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http://dx.doi.org/10.1211/jpp.58.11.0016DOI Listing
November 2006

Anthranoid laxatives influence the absorption of poorly permeable drugs in human intestinal cell culture model (Caco-2).

Eur J Pharm Biopharm 2007 Apr 28;66(1):135-45. Epub 2006 Sep 28.

Drug Discovery and Development Technology Center (DDTC), Faculty of Pharmacy, University of Helsinki, Finland.

Interactions between widely used anthranoid laxatives and other simultaneously administered drugs are not known. In this paper, the influence of rhein, danthron, sennidins A/B, sennosides A/B, and senna leaf infusion was investigated on the permeability of furosemide, ketoprofen, paracetamol, propranolol, verapamil, digoxin, and Rhodamine 123 across Caco-2 monolayers. The effects on monolayer integrity ([(14)C]mannitol permeability, TEER) were also determined. The in vitro absorption of highly permeable drugs was not strongly affected during co-administration of the laxatives. Furosemide permeability was enhanced by rhein and danthron (3.6 and 3.0-fold), which may partly be due to opening of the paracellular spaces and/or effects on active efflux. However, the secretory permeability of digoxin and Rho 123 was not strongly affected by rhein and danthron, suggesting that inhibition of MDR1 was not responsible for the increased permeation of furosemide. The absorptive permeability of digoxin was decreased by rhein and danthron, offering evidence for effects on apical membranes. The effects on monolayer integrity were detectable, but reversible. According to presented experiments, daily use of laxatives with well-absorbing drugs would seem unlikely to affect drug permeability, but the effects on the absorption of poorly permeable drugs cannot be excluded.
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http://dx.doi.org/10.1016/j.ejpb.2006.09.006DOI Listing
April 2007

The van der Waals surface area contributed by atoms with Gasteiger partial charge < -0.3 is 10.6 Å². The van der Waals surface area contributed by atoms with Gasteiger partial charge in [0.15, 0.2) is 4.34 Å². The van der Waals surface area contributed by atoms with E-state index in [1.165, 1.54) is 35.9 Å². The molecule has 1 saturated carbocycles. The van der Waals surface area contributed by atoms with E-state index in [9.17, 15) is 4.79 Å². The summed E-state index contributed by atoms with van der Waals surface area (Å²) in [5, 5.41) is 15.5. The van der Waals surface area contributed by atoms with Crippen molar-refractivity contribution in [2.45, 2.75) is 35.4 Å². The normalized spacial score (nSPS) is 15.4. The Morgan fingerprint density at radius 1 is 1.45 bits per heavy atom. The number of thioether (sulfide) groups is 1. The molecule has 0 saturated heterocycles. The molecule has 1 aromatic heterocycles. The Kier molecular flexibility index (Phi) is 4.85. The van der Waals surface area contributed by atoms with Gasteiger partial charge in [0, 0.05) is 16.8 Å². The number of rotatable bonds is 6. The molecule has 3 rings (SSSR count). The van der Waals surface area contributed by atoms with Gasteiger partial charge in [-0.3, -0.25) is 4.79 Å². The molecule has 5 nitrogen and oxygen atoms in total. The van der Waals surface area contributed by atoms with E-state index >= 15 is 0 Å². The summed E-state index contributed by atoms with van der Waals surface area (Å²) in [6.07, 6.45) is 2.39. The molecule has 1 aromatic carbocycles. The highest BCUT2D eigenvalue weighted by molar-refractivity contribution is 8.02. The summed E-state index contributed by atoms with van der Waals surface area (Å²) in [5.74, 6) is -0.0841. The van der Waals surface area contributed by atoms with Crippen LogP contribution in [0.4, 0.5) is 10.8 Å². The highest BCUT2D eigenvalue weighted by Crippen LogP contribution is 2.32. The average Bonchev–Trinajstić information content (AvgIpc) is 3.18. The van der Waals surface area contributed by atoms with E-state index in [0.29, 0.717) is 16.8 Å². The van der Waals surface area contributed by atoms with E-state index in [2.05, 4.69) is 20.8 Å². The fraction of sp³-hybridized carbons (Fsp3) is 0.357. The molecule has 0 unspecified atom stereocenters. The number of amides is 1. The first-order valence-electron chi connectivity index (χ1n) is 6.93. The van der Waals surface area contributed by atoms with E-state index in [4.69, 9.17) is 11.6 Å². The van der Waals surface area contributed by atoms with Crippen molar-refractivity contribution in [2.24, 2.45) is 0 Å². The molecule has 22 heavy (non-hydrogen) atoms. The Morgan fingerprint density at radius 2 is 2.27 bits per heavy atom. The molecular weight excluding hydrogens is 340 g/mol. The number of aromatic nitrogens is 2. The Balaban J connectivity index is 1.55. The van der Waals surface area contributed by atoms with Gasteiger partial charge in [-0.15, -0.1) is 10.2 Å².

Evaluation of cocktail approach to standardise Caco-2 permeability experiments.

Eur J Pharm Biopharm 2006 Nov 30;64(3):379-87. Epub 2006 Jun 30.

Drug Discovery and Development Technology Center (DDTC), Faculty of Pharmacy, University of Helsinki, Finland.

The purpose of this study was to investigate the suitability and reliability of n-in-one approach using FDA suggested compounds for standardising Caco-2 permeability experiments. Special attention was paid to the evaluation of rank order correlation and mechanistic insights of compound permeability. Transport studies with antipyrine, metoprolol, ketoprofen, verapamil, hydrochlorothiazide, ranitidine, mannitol and fluorescein were performed in 12- and 24-well formats, as single compounds and in cocktails under iso-pH 7.4 and pH-gradient (pH 5.5 vs. 7.4) conditions. Compounds were quantified using n-in-one LC/MS/MS analysis. The cocktail-dosing proved to be a feasible method to determine the permeability of the Caco-2 cell line and to introduce external standards for permeability tests. Even though sink conditions were lost in cocktail experiments for highly permeable compounds, the rank order of compound permeability and the classification to low and high permeability compounds remained unchanged between single and cocktail studies and permeability values of 12- and 24-well formats were directly comparable. Under pH-gradient conditions the margin between high and low permeability compounds was narrower due to the lower permeability (higher fraction of ionisation) of basic molecules. Of the compounds studied, antipyrine, metoprolol, hydrochlorothiazide and mannitol are suitable for evaluation and standardisation purposes of passive permeability, while fluorescein would function as paracellular marker under iso-pH 7.4. As efflux activity may vary between cell batches, verapamil is a useful marker for P-glycoprotein.